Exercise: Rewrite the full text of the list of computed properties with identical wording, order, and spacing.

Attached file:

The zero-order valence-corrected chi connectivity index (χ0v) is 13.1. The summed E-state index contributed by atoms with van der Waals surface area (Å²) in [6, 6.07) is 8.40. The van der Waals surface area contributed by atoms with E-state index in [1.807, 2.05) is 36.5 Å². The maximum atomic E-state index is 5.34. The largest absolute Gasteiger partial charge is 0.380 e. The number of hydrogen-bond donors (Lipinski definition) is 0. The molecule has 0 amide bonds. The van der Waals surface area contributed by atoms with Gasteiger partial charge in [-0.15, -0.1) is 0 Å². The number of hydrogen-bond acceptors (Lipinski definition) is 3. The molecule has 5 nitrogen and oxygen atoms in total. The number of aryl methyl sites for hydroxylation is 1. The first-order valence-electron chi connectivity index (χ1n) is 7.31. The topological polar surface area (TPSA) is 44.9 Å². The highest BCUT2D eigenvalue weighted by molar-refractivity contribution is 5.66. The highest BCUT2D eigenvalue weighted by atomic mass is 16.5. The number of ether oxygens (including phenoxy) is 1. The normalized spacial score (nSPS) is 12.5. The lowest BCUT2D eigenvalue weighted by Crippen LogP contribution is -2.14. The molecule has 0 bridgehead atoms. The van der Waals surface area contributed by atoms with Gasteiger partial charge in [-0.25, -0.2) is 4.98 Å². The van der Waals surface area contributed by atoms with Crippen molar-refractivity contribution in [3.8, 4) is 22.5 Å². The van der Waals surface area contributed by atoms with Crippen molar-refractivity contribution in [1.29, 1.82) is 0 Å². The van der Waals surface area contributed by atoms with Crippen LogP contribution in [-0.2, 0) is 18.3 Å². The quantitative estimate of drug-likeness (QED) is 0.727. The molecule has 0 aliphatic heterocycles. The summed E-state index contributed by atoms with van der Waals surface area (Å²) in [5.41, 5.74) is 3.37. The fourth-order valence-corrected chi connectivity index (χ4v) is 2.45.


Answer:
The zero-order valence-corrected chi connectivity index (χ0v) is 13.1. The summed E-state index contributed by atoms with van der Waals surface area (Å²) in [6, 6.07) is 8.40. The van der Waals surface area contributed by atoms with E-state index in [1.807, 2.05) is 36.5 Å². The maximum atomic E-state index is 5.34. The largest absolute Gasteiger partial charge is 0.380 e. The number of hydrogen-bond donors (Lipinski definition) is 0. The molecule has 0 amide bonds. The van der Waals surface area contributed by atoms with Gasteiger partial charge in [-0.15, -0.1) is 0 Å². The number of hydrogen-bond acceptors (Lipinski definition) is 3. The molecule has 5 nitrogen and oxygen atoms in total. The number of aryl methyl sites for hydroxylation is 1. The first-order valence-electron chi connectivity index (χ1n) is 7.31. The topological polar surface area (TPSA) is 44.9 Å². The highest BCUT2D eigenvalue weighted by molar-refractivity contribution is 5.66. The highest BCUT2D eigenvalue weighted by atomic mass is 16.5. The number of ether oxygens (including phenoxy) is 1. The normalized spacial score (nSPS) is 12.5. The lowest BCUT2D eigenvalue weighted by Crippen LogP contribution is -2.14. The molecule has 0 bridgehead atoms. The van der Waals surface area contributed by atoms with Gasteiger partial charge in [-0.25, -0.2) is 4.98 Å². The van der Waals surface area contributed by atoms with Crippen molar-refractivity contribution in [3.8, 4) is 22.5 Å². The van der Waals surface area contributed by atoms with Crippen molar-refractivity contribution in [1.29, 1.82) is 0 Å². The van der Waals surface area contributed by atoms with Crippen LogP contribution in [-0.2, 0) is 18.3 Å². The quantitative estimate of drug-likeness (QED) is 0.727. The molecule has 0 aliphatic heterocycles. The summed E-state index contributed by atoms with van der Waals surface area (Å²) in [5.41, 5.74) is 3.37. The fourth-order valence-corrected chi connectivity index (χ4v) is 2.45.